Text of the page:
Writing Lessons From Famous Writers

By on December 25, 2015
Writing Lessons From Famous Writers - Writer's Life.org

Writing is a skill. It takes practice, effort and commitment. Struggling with plot, characters, descriptions and dialogue are common complaints from writers trying to get their ideas down on paper.

Finding the time, and having the focus and discipline to write a story is another difficulty many writers have to face, and don’t get us started on that troublesome inner critic that squashes your confidence and tells you you are not good enough and should simply pack it all in.

Luckily there are many tried and tested ways to combat all of the above and if you are willing to put the effort in, no matter how challenging writing can be, you can do it, and get that story out of you and into a work you can be proud of. One of the best sources of comfort, advice and inspiration are, yes, you guessed it, other writers! We can find solace in the knowledge that we are not alone, and that even some of the most celebrated authors in the world have had to overcome disappointment, self doubt and frustration in order to get to where they are now.

So if you are feeling despairing about your writing, don’t put down that pen just yet! Turn to the greats for some fantastic tips and advice that will have you feeling motivated and confident in no time.

Rejection should only make you stronger

Rejection happens to all of us, and some of the best, most famous, and richest writers in the world suffered years of rejection before they were acknowledged. Every writer in history has suffered rejection of some sort at some point in their career. If you don’t believe us head to Jack London State Historic Park, to look at the 600 rejection letters he received during his career. Look at J.K. Rowling who, according to the author herself, had her now world-famous book rejected ‘loads’ of times before someone finally saw its promise. Agatha Christie struggled on for 5 years before she was finally published, imagine if she had given up? A world without Miss Marple does not bear thinking about.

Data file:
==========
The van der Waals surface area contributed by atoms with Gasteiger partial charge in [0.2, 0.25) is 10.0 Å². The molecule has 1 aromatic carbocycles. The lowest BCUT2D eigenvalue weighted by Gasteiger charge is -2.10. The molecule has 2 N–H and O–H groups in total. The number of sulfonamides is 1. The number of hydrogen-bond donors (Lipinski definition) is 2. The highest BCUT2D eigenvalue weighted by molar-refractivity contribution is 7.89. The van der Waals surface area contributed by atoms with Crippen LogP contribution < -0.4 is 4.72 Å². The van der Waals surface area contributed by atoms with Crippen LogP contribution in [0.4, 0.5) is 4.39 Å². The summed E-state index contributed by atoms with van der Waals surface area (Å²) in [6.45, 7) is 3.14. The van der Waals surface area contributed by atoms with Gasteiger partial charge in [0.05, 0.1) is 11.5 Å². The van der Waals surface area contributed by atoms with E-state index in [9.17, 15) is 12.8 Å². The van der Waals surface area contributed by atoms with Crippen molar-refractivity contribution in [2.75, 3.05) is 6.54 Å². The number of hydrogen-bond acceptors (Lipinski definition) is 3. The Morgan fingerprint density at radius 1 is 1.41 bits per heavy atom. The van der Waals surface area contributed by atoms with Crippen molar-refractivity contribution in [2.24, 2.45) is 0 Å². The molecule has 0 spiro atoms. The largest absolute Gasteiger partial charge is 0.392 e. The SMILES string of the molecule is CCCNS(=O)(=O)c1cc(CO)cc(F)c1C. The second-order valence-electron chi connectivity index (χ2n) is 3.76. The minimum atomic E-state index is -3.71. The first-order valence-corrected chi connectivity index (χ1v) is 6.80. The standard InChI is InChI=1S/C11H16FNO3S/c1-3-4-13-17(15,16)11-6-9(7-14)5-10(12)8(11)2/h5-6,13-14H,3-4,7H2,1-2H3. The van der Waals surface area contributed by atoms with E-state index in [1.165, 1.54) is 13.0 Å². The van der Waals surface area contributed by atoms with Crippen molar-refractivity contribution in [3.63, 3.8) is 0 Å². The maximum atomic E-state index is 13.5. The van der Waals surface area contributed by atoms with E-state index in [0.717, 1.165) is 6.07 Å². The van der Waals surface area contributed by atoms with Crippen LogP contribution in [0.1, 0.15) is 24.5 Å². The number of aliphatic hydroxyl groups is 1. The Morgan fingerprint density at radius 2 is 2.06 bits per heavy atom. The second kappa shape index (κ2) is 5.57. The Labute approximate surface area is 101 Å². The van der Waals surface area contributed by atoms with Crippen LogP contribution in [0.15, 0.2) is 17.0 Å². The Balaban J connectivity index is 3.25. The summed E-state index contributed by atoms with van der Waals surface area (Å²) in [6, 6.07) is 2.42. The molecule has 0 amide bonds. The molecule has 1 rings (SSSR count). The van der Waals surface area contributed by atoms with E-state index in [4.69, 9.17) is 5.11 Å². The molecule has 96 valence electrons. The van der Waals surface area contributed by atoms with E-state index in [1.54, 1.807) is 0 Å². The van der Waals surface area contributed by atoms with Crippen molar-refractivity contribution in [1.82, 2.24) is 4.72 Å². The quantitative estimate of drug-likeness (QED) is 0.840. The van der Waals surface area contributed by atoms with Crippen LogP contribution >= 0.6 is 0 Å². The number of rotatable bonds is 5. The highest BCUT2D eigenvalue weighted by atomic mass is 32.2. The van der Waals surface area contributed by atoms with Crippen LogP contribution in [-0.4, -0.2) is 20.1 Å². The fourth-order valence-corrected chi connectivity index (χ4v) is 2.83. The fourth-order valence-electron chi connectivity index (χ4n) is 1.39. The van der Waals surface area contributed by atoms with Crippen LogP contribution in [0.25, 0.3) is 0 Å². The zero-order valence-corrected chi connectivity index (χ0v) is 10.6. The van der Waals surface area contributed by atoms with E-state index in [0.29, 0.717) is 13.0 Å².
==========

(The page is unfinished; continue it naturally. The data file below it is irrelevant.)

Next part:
The point is while rejection can be crushing, try to brush it off, and look to the greats, they experienced it and persevered. Just keep writing, you never know when a publishing deal might be right around the corner.

Create your own writing world

Every writer needs a space that works for them, a quiet place they can retreat to to allow their creative juices to flow. Many famous writers recognized the importance of this, and made sure they found a perfect writing spot that was just for them. Emily Dickinson for example was well-known for retreating to her house in Amherst. This was her sunny sanctuary, surrounded by woodlands, and was the perfect safe, serene place for her to do her best work.

We are not saying that in order to write you need to buy a delightful country mansion somewhere, however wherever you live try to find a quiet spot away from the humdrum of every day life and make this a place where you write. A calm, quiet environment usually works best, and somewhere where you won’t get distracted by anything or anyone else. 

Make the world your inspiration

The best writers draw form their own experiences, and view the world in a very special way. As Judy Blume famously said ‘a good writer is always a people watcher’. By getting out there and being inspired by everything that surrounds us we can suddenly find that first bubble of a story brewing. Sometimes all it takes is a good walk in the open air to see things clearly. Many famous writers use real-life experiences in their work. A trip to Monterey, Calif in 1879 clearly influenced Robert Louis Stevenson’s vivd descriptions in Treasure Island. Beatrix Potter created her series of children's books with animals as the protagonists due to her love of nature and her life on Hill Top Farm.

Writers can be inspired by the smallest things, and see beauty and magic  in the most ordinary of occurrences, so make sure you keep your eyes open and wits about you at all times - you never know what might inspire you to write an incredible story.

Use your emotions to influence your work

As human beings we undergo a wealth of different emotions almost every single day. The best writers draw on these and use them in their work. As J.R.R.Tolkien said ”Courage is found in unlikely places.”

Writing is a powerful tool, so when you experience something extreme channel it into your writing and the authenticity of emotion is bound shine through and resonate with your reader.

Show your reader, don’t tell them

One of the most common writing mistakes is the overuse of adverbs. Good writing is about trusting the reader and writing in such a way that they understand what you are trying to convey, and react the way you want them to, without you having to explicitly tell them. As the amazing C.S. Lewis said: "Don't use adjectives which merely tell us how you want us to feel about the things you are describing. I mean, instead of telling us a thing was 'terrible,' describe it so that we'll be terrified. Don't say it was 'delightful'; make us say 'delightful' when we've read the description. You see, all those words (horrifying, wonderful, hideous, exquisite) are only like saying to your readers, 'Please, will you do my job for me?'"

Learning from our contemporaries is a fantastic way of improving ourselves, and the greatest writers in history are certainly worth listening to. Next time you feel your confidence wavering, or writers block knocking at your door, why not turn to some of the most famous writers for comfort and advice? Hopefully with their help, you can achieve great things too.

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